Counties Manukau Health (CM Health) is developing a system of care for primary and community services to support people and whaanau living with long-term conditions (LTCs) that is the first of its kind.
Te Ranga Ora is being designed with service users and their whaanau and will be delivered in partnership with Te Manawhenua i Taamaki Makaurau, the primary and community sector, lead government agencies, the Ministry of Health and CM Health.
CM Health General Manager Primary Care and Health of Older People, Matt Hannant, says Te Ranga Ora will see the development of comprehensive, culturally-capable services delivered across the Counties Manukau area.
“Our communities have told us that we need to do more and that we need to do things differently.
“They have told us we need to ensure equity for our population and support people in managing their illnesses – that this approach will enhance mana and rangatiratanga to their lives.
“We have listened.”
Mr Hanannt says the innovative system will work to address inequities within the Counties Manukau community with a focus on meeting the needs of those living with two or more long-term conditions who are Maaori, Pacific or living in the most deprived areas.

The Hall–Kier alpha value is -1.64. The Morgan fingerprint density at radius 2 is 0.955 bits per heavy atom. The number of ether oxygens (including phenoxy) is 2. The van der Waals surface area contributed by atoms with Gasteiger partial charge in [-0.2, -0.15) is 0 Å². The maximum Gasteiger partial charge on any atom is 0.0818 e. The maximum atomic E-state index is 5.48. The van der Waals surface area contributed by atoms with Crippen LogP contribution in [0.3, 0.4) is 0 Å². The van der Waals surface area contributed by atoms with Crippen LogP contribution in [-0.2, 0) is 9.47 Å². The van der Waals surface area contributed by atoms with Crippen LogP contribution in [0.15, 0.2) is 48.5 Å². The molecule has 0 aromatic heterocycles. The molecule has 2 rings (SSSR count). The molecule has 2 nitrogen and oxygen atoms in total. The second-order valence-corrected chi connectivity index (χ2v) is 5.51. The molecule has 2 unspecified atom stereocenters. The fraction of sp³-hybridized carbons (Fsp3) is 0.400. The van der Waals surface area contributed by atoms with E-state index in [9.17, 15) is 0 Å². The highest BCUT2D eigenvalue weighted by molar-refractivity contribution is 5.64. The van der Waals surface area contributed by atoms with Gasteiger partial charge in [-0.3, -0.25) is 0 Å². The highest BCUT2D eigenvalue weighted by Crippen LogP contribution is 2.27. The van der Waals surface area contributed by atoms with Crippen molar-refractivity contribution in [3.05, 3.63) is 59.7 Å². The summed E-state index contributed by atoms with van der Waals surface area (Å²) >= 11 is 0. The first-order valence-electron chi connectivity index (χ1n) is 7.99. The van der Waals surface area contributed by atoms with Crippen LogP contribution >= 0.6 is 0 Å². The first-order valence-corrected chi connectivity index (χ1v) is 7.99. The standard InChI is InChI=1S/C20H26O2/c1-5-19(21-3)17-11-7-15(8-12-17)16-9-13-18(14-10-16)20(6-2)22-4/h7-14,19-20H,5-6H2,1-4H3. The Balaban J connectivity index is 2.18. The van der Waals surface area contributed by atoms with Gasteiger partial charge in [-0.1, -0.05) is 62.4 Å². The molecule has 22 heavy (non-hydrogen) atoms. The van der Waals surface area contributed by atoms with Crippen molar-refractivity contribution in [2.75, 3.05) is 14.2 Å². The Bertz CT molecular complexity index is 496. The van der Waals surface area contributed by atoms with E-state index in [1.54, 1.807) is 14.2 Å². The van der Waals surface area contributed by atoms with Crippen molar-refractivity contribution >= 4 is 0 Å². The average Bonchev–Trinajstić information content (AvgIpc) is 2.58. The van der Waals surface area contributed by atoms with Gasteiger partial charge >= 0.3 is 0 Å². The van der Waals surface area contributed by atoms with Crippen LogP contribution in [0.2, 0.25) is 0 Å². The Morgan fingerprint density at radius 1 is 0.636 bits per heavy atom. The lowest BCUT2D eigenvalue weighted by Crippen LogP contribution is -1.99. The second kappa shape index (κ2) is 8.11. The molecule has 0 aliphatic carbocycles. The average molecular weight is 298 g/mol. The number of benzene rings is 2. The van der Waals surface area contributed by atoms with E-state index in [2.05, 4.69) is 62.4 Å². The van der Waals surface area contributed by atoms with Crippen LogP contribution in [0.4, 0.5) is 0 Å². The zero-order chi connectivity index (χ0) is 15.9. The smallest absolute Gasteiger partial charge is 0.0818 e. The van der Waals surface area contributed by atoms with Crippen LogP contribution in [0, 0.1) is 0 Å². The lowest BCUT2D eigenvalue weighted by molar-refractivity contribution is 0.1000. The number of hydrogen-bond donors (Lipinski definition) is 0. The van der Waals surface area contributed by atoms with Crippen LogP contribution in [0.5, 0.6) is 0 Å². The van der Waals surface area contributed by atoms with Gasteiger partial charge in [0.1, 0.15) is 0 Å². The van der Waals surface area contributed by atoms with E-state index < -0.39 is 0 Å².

“People in our communities will access a responsive, integrated range of health and social services close to their homes and their whaanau. They will see their culture and what matters to them reflected in the care and support that they receive.”
The process invited interest from a broad range of community-connected, culturally-capable primary and community care providers who will work in partnership across both areas.
These ‘prototype collectives’ will provide a significant proportion of the necessary range of health and social support services.
According to CM Health Chief Executive Officer Fepulea'i Margie Apa, common to all groups are three themes: relationships, engagement and understanding.
“This process has captured the experiences and learnings of whaanau, creating new understanding and insights from their healthcare journey. This is an investment in the future and an opportunity to bring culturally safe models of care to our community, centred around what whaanau want and need.”
With the evaluation and selection process for Te Ranga Ora Request for Proposal (RFP) concluded, the five shortlisted prototype collectives are working to co-design and plan the new models of care.